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Just a little to the southwest of Kyoto and west of Osaka, Kobe is a beautiful port town bordered by some mountains to the north and west and the sea to the south. As for living in Kobe, it’s a bit more than eating the world-famous beef (although that’s pretty good too!).
We’ve put together some of our top things to do, see and eat while living in Kobe.
Coffee shops are rife within Kobe so there’s plenty of choice when it comes to getting your caffeine fix and finding a quiet spot to relax or study depending on how you’re feeling.
The centre of the city is the place to go if you want a reasonable chain shop, with San Marco, Doutor and Starbucks all scattered around. These are good places for studying as you can often get free wifi and they don’t mind you sitting around for a few hours compared to the independent stores.
Streamer coffee – While this is another chain, it’s a particularly lovely one. It’s a brand new location with a bright airy feel to it. It’s also located in a lovely location in the harbour and it’s nice and quiet. with charging points and wifi. Also if you need, or simply want, dairy-free alternatives it has a range of options that a lot of places won’t.
When it comes to restaurants, it’s a little tricky to break down into specific recommendations. Of course, Kobe is so famous for one food in particular, Kobe beef. The beef is known around the world because of the tenderness and marbling on the meat. As you might expect, the city has made the most of the global popularity and there are a lot of places to choose from. It’s hard to go wrong so why not try a few of them.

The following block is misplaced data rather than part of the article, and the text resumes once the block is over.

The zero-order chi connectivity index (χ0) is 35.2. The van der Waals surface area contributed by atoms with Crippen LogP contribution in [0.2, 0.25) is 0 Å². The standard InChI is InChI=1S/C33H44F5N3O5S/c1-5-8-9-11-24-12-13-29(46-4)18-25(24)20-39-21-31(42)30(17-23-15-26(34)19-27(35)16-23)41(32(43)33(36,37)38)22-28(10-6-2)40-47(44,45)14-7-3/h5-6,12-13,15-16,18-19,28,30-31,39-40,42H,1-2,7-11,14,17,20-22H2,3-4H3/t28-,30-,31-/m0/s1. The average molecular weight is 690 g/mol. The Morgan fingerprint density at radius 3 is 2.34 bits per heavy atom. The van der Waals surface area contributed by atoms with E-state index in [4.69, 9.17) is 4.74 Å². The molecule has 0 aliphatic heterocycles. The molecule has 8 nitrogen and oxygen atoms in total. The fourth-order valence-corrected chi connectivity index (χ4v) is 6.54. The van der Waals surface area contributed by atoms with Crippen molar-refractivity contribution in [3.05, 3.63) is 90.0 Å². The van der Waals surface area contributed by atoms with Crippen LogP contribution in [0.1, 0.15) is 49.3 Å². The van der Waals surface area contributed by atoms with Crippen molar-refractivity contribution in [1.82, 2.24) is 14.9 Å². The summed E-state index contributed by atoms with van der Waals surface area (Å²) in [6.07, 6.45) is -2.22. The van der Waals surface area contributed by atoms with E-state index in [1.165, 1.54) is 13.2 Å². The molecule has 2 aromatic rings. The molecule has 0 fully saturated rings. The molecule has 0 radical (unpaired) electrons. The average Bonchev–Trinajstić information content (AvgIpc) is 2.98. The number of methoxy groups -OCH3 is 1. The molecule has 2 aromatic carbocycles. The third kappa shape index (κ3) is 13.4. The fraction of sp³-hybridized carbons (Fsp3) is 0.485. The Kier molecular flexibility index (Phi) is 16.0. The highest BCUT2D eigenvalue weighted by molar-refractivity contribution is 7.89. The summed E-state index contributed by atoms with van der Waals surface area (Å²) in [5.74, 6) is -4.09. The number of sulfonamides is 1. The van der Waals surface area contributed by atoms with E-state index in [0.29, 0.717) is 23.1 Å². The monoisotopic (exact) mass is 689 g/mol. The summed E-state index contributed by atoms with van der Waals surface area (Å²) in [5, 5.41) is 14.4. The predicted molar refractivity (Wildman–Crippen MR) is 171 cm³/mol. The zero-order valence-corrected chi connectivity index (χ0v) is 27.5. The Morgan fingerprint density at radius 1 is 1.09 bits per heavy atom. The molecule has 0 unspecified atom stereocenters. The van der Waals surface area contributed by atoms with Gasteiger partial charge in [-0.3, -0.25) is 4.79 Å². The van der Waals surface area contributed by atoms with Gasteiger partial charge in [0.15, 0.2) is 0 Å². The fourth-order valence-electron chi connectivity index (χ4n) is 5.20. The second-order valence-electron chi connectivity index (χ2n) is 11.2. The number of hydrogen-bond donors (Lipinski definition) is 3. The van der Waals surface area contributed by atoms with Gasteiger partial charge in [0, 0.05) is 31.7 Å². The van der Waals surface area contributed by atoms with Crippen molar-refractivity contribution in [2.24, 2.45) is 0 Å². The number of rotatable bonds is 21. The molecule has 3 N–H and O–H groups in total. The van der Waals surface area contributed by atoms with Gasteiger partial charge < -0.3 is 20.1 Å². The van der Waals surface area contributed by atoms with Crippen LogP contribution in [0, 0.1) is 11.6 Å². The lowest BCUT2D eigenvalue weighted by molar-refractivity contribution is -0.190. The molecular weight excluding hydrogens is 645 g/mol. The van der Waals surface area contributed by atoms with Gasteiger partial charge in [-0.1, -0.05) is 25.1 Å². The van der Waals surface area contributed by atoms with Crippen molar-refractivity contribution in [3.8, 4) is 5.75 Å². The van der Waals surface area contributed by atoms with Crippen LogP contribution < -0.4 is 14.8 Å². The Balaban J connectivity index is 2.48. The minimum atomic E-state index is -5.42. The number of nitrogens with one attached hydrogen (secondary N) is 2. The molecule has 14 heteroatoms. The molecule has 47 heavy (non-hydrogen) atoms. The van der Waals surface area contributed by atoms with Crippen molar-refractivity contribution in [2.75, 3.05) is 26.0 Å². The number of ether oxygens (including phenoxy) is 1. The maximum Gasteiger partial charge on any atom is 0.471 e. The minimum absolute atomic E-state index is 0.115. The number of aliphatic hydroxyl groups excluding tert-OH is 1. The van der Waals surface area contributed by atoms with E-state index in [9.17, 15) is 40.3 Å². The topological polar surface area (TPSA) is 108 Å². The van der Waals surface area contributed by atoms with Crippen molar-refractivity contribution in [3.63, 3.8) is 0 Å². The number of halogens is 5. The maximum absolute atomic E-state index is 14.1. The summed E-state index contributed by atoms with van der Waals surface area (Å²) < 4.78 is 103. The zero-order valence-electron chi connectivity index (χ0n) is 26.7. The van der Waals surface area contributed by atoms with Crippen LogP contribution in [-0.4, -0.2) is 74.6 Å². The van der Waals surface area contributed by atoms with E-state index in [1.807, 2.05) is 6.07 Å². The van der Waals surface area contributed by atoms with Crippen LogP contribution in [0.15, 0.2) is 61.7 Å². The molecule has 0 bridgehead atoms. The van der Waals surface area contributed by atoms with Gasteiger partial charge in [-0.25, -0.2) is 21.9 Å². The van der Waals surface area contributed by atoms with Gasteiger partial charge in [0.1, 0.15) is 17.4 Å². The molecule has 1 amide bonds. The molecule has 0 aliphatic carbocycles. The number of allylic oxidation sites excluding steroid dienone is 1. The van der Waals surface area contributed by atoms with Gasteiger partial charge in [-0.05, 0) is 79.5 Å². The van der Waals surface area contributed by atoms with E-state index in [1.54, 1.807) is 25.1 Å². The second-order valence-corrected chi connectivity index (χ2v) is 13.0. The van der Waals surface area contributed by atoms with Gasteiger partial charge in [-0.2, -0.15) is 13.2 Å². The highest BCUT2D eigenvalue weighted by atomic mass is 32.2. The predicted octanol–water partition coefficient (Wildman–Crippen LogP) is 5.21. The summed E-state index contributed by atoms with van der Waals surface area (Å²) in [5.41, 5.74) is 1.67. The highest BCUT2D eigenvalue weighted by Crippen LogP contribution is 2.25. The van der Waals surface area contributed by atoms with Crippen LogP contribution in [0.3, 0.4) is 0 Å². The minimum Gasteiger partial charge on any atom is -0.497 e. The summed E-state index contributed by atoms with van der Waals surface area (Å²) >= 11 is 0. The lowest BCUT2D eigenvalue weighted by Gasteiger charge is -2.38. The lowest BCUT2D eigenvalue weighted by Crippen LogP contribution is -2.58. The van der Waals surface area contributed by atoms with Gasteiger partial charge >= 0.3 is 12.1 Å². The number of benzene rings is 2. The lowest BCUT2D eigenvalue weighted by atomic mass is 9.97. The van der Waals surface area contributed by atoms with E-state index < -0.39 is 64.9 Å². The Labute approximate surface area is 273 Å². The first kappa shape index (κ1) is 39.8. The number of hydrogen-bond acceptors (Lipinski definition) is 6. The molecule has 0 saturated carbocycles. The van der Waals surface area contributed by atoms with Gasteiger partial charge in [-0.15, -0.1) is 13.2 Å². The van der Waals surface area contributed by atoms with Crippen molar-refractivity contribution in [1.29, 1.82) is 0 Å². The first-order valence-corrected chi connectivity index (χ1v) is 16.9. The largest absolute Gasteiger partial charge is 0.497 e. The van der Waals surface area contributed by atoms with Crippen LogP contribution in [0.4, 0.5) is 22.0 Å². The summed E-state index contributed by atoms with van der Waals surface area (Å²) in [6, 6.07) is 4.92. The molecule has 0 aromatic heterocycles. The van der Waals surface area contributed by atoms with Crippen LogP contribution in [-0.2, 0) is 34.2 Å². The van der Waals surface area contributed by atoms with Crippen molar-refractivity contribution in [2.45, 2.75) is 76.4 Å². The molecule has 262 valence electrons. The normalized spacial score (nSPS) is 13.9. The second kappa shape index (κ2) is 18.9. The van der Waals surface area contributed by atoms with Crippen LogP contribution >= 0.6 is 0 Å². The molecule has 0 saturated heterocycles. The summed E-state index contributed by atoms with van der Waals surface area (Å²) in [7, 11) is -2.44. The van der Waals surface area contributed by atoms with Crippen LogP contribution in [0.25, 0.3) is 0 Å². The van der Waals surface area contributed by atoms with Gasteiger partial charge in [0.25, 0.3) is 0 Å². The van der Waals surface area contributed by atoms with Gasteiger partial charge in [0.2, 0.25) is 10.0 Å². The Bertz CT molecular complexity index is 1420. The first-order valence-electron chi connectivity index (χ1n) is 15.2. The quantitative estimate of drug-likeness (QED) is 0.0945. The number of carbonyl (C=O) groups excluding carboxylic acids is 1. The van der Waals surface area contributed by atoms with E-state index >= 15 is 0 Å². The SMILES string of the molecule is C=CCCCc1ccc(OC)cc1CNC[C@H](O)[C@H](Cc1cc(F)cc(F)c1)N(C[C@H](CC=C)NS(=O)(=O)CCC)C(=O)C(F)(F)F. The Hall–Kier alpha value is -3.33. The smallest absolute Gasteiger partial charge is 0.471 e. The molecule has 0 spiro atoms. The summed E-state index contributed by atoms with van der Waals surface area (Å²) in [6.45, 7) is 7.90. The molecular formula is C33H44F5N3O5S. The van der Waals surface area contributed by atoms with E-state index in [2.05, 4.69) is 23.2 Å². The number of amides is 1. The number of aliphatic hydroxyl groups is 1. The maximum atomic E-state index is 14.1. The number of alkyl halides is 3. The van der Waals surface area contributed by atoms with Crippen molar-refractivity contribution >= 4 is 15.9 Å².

What you might not expect is that there are a lot of ramen restaurants too. This is definitely a lot cheaper compared to eating at Kobe beef restaurants all the time and once again, there’s plenty of choice.
Meriken park is situated on the harbour side and offers a peaceful place to relax and study throughout the year. This is where the Kobe tower is situated and if you’re looking for some unusual finds for your home, there’s a flea market held on the pier every Sunday.
As with most places in Japan, there are plenty of temples and shrines to visit. The Ikuta Shrine is particularly special as it’s considered to be one of the oldest shrines in the country. It is said to have been founded by the Empress Jingu in the 3rd century. There are two plays that are regularly performed at the shrine retelling stories from the Genpei war giving you an alternative to your usual shrine visit.
This area is famous for its sake distilleries and best of all, many of them offer tours. Varying in price, on a whole they’re often a couple of thousand yen. However, for that price, you will get a tour of the distillery, an insight into the history of sake and the production process, and at the end a chance to sample some of the delicious sake.
The harborland is the best place to visit all year round, there are numerous restaurants with a range of cuisine, a maritime museum, a giant red ferris wheel, and the Anpanman museum. You certainly won’t get bored and there are often plenty of community groups putting on mini performances and festivals around the harbour front for you to enjoy throughout the year.